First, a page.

In 1920, seven immigrant-run hospitals formed a fundamental part of the health network of Buenos Aires. The Italian, Spanish, British, German, French, Galician, and Jewish hospitals treated 20 percent of all hospitalized patients in the city. Through the revenue from paying patients and the large charitable donations solicited by female philanthropists, the wealthy immigrant men and women who ran these hospitals strove to provide free services to working-class immigrants of a common cultural background.
While self-proclaimed leaders narrowly focused on providing social welfare services along ethnic lines and on maintaining their gender and class power within a community, this practice had an impact on how other social actors such as the state and the Catholic Church involved themselves with social welfare.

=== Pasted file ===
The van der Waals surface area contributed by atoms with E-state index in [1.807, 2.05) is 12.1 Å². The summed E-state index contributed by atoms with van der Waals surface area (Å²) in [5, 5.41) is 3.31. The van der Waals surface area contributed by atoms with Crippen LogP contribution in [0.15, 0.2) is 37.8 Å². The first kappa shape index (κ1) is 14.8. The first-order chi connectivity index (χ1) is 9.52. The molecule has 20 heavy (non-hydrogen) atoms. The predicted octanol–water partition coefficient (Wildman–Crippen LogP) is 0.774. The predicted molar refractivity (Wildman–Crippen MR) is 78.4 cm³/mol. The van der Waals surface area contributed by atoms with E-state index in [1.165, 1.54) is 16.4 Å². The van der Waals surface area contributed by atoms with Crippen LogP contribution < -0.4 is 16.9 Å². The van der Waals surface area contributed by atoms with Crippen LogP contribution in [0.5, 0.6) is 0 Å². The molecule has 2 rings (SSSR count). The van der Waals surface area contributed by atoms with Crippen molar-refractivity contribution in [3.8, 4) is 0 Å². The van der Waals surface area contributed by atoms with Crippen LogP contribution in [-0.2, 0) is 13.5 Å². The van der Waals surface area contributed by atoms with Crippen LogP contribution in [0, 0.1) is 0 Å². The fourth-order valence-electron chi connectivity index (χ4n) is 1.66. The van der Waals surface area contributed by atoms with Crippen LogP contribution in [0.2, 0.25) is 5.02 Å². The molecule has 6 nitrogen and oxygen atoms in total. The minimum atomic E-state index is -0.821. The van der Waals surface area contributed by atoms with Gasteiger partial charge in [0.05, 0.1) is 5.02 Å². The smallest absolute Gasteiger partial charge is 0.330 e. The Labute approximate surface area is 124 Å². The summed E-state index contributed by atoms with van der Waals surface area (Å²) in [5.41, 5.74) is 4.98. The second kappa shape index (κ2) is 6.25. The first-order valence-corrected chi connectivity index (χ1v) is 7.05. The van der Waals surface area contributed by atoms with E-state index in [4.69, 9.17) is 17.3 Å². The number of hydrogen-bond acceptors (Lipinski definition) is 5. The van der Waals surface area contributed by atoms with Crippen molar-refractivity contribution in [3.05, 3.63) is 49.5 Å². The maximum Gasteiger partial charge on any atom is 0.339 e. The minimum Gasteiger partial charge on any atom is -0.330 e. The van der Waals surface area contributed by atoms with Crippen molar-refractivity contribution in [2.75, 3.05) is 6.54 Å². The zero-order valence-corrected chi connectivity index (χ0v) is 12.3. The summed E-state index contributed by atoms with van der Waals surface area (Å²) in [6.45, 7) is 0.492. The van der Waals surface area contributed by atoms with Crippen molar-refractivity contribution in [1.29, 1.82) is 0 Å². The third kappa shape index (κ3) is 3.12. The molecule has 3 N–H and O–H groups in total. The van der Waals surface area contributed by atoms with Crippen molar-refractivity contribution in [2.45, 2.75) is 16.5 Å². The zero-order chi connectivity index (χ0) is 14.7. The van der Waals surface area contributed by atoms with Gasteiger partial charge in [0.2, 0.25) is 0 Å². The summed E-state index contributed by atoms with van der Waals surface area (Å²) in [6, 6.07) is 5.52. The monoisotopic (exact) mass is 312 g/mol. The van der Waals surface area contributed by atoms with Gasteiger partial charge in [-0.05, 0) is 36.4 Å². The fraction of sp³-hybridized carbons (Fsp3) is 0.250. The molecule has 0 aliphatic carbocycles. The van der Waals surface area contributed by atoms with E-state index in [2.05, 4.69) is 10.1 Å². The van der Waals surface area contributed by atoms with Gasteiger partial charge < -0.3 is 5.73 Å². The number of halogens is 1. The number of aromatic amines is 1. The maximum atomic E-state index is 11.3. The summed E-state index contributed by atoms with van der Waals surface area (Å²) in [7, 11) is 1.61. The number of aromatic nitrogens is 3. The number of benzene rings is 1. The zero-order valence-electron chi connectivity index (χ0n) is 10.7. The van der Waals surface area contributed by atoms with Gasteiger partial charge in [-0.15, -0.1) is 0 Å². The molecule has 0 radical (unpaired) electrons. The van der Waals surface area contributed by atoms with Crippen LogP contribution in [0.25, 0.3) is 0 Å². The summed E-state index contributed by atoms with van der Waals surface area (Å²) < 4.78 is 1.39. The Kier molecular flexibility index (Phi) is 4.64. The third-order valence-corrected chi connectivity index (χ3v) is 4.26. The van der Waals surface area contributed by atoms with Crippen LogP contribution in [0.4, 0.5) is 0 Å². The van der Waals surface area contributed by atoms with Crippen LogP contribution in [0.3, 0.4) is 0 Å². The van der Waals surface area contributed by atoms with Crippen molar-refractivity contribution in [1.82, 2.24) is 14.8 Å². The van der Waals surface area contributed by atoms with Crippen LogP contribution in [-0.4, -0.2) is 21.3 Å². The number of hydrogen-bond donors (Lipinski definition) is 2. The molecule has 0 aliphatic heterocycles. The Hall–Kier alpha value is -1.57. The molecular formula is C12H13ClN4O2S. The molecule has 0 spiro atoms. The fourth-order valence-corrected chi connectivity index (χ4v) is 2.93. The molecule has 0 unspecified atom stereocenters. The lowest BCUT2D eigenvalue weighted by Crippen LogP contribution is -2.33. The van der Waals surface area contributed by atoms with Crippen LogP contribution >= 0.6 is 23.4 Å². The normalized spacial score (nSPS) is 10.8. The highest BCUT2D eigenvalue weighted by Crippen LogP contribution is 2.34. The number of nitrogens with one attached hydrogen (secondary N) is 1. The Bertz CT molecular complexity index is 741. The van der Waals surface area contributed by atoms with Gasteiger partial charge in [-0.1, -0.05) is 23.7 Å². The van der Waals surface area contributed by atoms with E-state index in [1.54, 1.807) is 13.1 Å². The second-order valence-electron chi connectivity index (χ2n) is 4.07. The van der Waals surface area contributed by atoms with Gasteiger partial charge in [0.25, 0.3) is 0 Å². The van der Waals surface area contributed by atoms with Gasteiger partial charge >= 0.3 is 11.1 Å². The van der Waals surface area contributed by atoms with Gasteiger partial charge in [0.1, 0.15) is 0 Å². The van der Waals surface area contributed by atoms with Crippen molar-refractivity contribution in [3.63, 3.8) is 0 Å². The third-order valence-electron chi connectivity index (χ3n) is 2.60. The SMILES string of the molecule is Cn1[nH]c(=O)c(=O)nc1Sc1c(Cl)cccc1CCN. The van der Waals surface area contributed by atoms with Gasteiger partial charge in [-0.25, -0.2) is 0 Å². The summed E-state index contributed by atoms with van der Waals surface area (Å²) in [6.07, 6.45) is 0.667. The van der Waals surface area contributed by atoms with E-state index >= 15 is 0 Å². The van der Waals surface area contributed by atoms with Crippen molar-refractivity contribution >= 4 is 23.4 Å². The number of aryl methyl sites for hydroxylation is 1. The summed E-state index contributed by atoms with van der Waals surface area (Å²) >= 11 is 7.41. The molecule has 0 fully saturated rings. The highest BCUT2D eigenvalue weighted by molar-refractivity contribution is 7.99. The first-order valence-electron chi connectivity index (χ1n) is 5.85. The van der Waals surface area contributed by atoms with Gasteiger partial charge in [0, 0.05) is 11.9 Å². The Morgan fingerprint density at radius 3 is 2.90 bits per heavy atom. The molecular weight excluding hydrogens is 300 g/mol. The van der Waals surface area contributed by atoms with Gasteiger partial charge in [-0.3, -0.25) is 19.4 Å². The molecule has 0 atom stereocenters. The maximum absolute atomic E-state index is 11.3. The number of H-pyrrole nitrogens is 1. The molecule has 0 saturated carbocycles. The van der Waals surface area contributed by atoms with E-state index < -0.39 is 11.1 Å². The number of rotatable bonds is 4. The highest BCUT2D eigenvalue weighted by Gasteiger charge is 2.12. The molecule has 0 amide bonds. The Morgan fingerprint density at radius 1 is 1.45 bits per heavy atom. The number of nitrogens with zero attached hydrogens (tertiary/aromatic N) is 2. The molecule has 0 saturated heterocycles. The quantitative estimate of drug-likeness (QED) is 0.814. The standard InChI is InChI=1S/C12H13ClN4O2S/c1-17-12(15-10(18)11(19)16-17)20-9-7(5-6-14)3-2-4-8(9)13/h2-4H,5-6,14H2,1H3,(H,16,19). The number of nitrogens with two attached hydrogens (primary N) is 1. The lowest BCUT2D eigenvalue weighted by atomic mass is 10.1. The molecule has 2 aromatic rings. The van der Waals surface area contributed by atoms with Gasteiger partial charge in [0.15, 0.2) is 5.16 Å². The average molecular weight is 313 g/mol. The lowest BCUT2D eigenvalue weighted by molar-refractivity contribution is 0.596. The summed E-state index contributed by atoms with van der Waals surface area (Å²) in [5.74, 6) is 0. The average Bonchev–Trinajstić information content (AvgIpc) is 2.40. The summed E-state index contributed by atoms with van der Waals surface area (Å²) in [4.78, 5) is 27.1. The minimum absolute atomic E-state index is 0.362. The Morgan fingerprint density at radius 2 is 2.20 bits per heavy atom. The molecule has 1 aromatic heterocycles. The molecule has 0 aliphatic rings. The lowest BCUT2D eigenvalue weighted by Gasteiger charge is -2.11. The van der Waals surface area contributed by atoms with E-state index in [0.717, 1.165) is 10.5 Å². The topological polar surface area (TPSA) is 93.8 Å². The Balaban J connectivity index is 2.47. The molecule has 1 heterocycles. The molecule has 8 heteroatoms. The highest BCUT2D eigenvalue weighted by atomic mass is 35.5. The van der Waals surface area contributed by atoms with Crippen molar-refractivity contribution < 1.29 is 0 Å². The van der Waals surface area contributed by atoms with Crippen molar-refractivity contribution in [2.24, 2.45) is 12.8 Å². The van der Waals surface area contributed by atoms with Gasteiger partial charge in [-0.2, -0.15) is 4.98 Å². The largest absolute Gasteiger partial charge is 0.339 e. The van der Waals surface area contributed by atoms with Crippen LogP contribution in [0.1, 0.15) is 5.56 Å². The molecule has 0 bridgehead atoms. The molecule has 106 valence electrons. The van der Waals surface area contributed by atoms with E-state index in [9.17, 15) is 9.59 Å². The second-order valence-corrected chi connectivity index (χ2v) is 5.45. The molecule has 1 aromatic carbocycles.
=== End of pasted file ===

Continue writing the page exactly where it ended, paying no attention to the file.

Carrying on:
Benjamin Bryce, Department of History, University of Northern British Columbia will speak to this facinating time in history.
Professor Bryce teaches and researches about global and Latin American history. His work has appeared in the Journal of Social History, Estudios Migratorios Latinoamericanos, the Canadian Historical Review, and the Journal of the Canadian Historical Association. He is the co-editor of Entangling Migration History: Borderlands and Transnationalism in the United States and Canada (University Press of Florida, 2015). He is also the author of Citizenship and Belonging: Germans, Argentines, and the Meaning of Ethnicity in Buenos Aires, 1880-1930, currently under review with Stanford University Press.
Whitman College Global Studies, Race and Ethnic Studies and Gender Studies are co-sponsoring this event.
Wednesday, February 10, 2016 at 7:00 pm
Olin Hall, Olin 157
920 E Isaacs, Walla Walla, WA